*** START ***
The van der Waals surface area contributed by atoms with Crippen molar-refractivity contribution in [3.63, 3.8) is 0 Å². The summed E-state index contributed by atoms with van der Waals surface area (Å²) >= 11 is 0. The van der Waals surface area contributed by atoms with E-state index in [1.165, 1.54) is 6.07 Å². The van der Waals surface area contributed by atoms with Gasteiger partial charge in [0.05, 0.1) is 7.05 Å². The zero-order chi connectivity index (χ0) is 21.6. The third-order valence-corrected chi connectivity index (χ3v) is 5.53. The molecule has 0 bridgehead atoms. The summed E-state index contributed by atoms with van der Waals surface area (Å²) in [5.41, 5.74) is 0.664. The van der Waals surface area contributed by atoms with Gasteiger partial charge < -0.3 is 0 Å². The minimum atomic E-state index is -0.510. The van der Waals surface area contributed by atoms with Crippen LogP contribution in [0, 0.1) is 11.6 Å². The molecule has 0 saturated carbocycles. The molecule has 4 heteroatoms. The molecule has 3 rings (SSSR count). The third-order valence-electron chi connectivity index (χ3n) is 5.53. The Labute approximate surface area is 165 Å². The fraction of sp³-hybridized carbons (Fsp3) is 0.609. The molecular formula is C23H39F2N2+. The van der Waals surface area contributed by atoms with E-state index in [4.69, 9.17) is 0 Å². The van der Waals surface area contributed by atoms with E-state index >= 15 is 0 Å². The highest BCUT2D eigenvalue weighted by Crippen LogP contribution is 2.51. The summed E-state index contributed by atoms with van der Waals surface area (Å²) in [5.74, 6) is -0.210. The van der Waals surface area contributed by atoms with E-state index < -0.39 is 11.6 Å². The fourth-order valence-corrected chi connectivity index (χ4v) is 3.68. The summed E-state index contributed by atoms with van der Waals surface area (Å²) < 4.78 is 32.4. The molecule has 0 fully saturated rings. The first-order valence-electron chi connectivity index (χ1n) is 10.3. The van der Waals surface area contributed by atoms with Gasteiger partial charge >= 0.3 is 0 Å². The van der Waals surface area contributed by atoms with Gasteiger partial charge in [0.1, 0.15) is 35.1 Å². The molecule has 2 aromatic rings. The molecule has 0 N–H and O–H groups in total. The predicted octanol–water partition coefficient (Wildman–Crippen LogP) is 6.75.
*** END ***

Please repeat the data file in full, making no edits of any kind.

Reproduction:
The van der Waals surface area contributed by atoms with Crippen molar-refractivity contribution in [3.63, 3.8) is 0 Å². The summed E-state index contributed by atoms with van der Waals surface area (Å²) >= 11 is 0. The van der Waals surface area contributed by atoms with E-state index in [1.165, 1.54) is 6.07 Å². The van der Waals surface area contributed by atoms with Gasteiger partial charge in [0.05, 0.1) is 7.05 Å². The zero-order chi connectivity index (χ0) is 21.6. The third-order valence-corrected chi connectivity index (χ3v) is 5.53. The molecule has 0 bridgehead atoms. The summed E-state index contributed by atoms with van der Waals surface area (Å²) in [5.41, 5.74) is 0.664. The van der Waals surface area contributed by atoms with Gasteiger partial charge < -0.3 is 0 Å². The minimum atomic E-state index is -0.510. The van der Waals surface area contributed by atoms with Crippen LogP contribution in [0, 0.1) is 11.6 Å². The molecule has 0 saturated carbocycles. The molecule has 4 heteroatoms. The molecule has 3 rings (SSSR count). The third-order valence-electron chi connectivity index (χ3n) is 5.53. The Labute approximate surface area is 165 Å². The fraction of sp³-hybridized carbons (Fsp3) is 0.609. The molecular formula is C23H39F2N2+. The van der Waals surface area contributed by atoms with E-state index in [4.69, 9.17) is 0 Å². The van der Waals surface area contributed by atoms with E-state index >= 15 is 0 Å². The highest BCUT2D eigenvalue weighted by Crippen LogP contribution is 2.51. The summed E-state index contributed by atoms with van der Waals surface area (Å²) in [5.74, 6) is -0.210. The van der Waals surface area contributed by atoms with E-state index < -0.39 is 11.6 Å². The fourth-order valence-corrected chi connectivity index (χ4v) is 3.68. The summed E-state index contributed by atoms with van der Waals surface area (Å²) < 4.78 is 32.4. The molecule has 0 fully saturated rings. The first-order valence-electron chi connectivity index (χ1n) is 10.3. The van der Waals surface area contributed by atoms with Gasteiger partial charge >= 0.3 is 0 Å². The van der Waals surface area contributed by atoms with Gasteiger partial charge in [0.1, 0.15) is 35.1 Å². The molecule has 2 aromatic rings. The molecule has 0 N–H and O–H groups in total. The predicted octanol–water partition coefficient (Wildman–Crippen LogP) is 6.75.